LaDeau says that the geographic pattern of vector-borne disease in the region is shifting. “The Northeast hasn’t had a lot of vector-borne epidemics, and Lyme and the tick-borne ones haven’t really moved into the cities yet,” she says. “There are lots of data and reasons to suspect that that is going to change.”

Like other human health problems, including COVID-19, the brunt of vector-borne disease may already fall more heavily on poorer communities. “Areas where the landscape is less managed and manicured tend to have more vectors,” LaDeau says. “One of my colleagues published a paper looking at yards across Dutchess County. One of the predictors of tick abundance was the amount of trash in the yard.” This has urban implications, she says, citing an example in Baltimore, where disparities in sanitation practices between neighborhoods where trash is picked up once a week versus twice a week contribute to producing more and larger mosquitoes in poorer neighborhoods. There is also a significant testing gap across the socioeconomic spectrum: wealthier people are more likely to be tested for vector-borne diseases.

mosquito wingsCredit: Grace Katz
A 2019 Cary Institute study in Baltimore found that the average wing length of mosquitoes was higher in poorer and abandoned neighborhoods. Wing length differences of less than one millimeter can affect traits like fecundity, longevity, and ability to spread disease.

At this point, preventing the spread of vector-borne disease remains primarily a matter of personal responsibility. “Most of the interventions [for ticks] are at the backyard level,” says Diuk-Wasser. “We know there are products that you can spray on your yard and they’re quite effective, but that depends on the individual homeowner, and unfortunately these are often synthetic and people don’t want to use them because of environmental or health concerns.” LaDeau puts it simply: “For both tick-borne and mosquito-borne disease, the most effective protection is still self-protection: don’t get bit.”

But the growing threat of future epidemics suggests a need to move beyond individual efforts toward community-level management and awareness. “We have to somehow control the arrival and the establishment [of vectors] early on, before they spread out,” says LaDeau. “It’s going to require community engagement at a level that we have not seen, or been successful with, in any other public health [intervention]. Everybody’s got to get rid of mosquito-breeding habitat, all summer, and be aware.”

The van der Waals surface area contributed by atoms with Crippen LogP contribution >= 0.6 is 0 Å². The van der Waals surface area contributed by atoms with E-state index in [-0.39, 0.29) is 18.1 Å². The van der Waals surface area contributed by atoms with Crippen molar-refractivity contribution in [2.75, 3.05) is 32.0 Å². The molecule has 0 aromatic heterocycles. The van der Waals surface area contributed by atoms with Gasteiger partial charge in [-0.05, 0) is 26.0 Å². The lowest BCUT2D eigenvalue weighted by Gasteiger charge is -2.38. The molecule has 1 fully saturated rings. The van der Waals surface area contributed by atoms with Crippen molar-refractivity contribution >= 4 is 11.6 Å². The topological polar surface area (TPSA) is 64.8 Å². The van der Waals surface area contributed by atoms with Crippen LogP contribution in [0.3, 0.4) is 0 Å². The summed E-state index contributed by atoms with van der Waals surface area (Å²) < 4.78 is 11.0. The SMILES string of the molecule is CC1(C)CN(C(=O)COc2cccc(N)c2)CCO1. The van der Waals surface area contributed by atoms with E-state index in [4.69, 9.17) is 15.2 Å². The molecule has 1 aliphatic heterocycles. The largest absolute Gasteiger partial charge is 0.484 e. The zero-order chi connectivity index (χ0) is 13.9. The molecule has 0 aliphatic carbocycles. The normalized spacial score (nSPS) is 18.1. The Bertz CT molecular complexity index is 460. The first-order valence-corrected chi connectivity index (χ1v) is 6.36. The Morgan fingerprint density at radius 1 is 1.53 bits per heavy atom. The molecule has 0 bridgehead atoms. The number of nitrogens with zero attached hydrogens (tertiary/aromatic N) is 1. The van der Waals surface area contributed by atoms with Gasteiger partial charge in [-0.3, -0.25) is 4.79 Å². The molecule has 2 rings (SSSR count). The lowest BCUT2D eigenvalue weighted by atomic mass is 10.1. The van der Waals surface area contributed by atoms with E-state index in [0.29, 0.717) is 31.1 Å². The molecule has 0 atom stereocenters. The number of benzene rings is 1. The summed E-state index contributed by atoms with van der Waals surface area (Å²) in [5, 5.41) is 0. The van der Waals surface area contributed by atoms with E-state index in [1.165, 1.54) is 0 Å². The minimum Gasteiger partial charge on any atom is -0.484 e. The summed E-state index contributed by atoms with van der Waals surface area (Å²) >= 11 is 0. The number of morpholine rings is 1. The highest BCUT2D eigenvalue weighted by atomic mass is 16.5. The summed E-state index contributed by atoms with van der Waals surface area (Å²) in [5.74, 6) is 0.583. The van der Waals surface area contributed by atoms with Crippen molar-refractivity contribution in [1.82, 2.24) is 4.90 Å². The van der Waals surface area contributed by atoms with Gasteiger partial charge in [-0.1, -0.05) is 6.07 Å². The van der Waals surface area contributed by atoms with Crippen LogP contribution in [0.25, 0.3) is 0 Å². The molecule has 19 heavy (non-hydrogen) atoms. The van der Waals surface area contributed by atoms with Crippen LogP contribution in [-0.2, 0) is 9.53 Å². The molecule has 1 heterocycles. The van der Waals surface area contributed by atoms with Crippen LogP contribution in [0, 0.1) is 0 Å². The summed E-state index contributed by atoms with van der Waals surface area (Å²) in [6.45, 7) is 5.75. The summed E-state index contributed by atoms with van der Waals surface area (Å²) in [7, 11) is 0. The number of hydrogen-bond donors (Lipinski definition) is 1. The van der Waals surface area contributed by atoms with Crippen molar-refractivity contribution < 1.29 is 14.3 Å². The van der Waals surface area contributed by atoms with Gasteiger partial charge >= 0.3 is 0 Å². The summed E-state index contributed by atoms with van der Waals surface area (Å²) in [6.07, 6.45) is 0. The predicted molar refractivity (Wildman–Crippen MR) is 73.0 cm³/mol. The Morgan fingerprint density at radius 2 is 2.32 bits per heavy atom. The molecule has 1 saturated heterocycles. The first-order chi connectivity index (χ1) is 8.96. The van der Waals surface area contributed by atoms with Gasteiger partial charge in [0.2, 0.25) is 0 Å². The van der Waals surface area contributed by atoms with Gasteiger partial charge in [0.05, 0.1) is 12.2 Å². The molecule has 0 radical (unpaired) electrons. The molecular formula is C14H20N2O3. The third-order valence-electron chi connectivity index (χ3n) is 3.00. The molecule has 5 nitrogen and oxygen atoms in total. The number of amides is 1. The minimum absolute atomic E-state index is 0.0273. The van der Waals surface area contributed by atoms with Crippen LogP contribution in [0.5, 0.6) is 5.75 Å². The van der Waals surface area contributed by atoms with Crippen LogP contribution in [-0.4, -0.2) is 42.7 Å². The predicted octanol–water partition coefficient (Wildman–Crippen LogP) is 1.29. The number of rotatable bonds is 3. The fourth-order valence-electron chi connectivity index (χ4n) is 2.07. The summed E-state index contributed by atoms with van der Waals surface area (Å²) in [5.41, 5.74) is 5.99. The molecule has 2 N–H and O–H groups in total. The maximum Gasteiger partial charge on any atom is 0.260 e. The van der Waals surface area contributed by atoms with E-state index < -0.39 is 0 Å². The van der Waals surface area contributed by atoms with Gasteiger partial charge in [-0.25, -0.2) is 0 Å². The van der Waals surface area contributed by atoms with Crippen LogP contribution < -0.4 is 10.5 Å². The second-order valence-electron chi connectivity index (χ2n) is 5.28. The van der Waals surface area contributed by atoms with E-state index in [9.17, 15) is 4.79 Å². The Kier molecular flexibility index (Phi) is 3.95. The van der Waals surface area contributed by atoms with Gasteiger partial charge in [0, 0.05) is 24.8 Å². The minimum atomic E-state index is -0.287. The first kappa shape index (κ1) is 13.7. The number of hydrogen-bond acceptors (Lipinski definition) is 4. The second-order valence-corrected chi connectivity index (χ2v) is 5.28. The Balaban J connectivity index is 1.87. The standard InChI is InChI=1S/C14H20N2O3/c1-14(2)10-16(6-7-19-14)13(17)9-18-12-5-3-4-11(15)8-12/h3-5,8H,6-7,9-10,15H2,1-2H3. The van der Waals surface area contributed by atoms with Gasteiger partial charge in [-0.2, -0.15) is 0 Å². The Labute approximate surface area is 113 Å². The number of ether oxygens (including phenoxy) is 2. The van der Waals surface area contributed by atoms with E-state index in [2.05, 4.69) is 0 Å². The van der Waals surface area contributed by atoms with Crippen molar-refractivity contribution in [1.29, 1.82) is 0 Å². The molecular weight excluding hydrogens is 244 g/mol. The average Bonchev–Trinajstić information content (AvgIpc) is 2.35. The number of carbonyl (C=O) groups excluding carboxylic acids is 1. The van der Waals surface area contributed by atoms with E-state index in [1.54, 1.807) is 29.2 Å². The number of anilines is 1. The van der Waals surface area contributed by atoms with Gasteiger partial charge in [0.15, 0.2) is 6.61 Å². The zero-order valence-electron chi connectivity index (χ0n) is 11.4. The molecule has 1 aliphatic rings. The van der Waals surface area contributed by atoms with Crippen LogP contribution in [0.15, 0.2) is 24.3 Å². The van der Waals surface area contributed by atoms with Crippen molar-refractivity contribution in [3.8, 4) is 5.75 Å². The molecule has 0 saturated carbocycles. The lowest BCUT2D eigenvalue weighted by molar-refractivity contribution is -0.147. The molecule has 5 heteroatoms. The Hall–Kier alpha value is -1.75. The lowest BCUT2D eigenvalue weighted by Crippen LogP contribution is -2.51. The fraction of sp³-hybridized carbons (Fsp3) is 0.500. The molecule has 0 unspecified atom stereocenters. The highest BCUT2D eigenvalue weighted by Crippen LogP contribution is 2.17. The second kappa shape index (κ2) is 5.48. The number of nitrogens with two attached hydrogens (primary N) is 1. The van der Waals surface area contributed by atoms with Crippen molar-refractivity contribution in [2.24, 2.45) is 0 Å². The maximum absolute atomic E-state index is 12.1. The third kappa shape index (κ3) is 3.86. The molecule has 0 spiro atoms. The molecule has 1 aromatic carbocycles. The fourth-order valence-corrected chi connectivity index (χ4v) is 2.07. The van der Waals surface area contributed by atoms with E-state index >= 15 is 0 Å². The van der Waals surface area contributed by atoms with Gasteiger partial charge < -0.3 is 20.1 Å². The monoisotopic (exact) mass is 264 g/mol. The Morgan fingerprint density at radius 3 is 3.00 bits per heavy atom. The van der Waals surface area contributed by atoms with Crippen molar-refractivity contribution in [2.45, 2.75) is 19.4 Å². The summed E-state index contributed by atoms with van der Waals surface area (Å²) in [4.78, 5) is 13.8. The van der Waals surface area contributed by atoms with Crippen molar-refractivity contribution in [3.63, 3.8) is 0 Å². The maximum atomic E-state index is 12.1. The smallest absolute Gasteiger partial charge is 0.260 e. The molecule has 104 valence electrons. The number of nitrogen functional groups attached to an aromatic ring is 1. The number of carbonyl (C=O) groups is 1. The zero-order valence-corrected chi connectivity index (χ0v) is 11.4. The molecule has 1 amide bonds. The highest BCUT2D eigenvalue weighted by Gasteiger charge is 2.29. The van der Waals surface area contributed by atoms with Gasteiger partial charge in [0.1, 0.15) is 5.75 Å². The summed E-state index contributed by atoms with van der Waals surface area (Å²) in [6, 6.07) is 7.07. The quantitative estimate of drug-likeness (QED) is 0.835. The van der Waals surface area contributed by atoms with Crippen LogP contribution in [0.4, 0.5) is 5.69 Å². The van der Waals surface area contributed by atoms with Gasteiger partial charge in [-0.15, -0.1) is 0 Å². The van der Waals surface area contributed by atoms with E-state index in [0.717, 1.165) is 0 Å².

One of Diuk-Wasser’s projects gathers information on tick exposure directly from impacted communities. Using an app—The Tick App—her team compiles data submitted on tick exposure incidents from users in order to better understand where tick spread is occurring. Diuk-Wasser’s team is currently working on an article comparing tick exposure in backyards versus public natural spaces, like parks, over the last year.

Likewise, the Cary Institute is now in the midst of The Tick Project, a five-year study testing the efficacy of two separate tick interventions on the neighborhood level: a commercial product called Met52 derived from a tick-killing fungus, and the “Tick Control System,” small traps that attract the small mammals that carry Lyme and kill ticks they host. 

For many scientists, the hope is to find new community-level, environmentally friendly interventions that can be deployed at scale. In many cases, efficacy and utility may come down to community members themselves, LeDeau says. “Humans and human behavior and their perceptions are a really hard thing to model, and are probably a stronger driver than climate on its own.”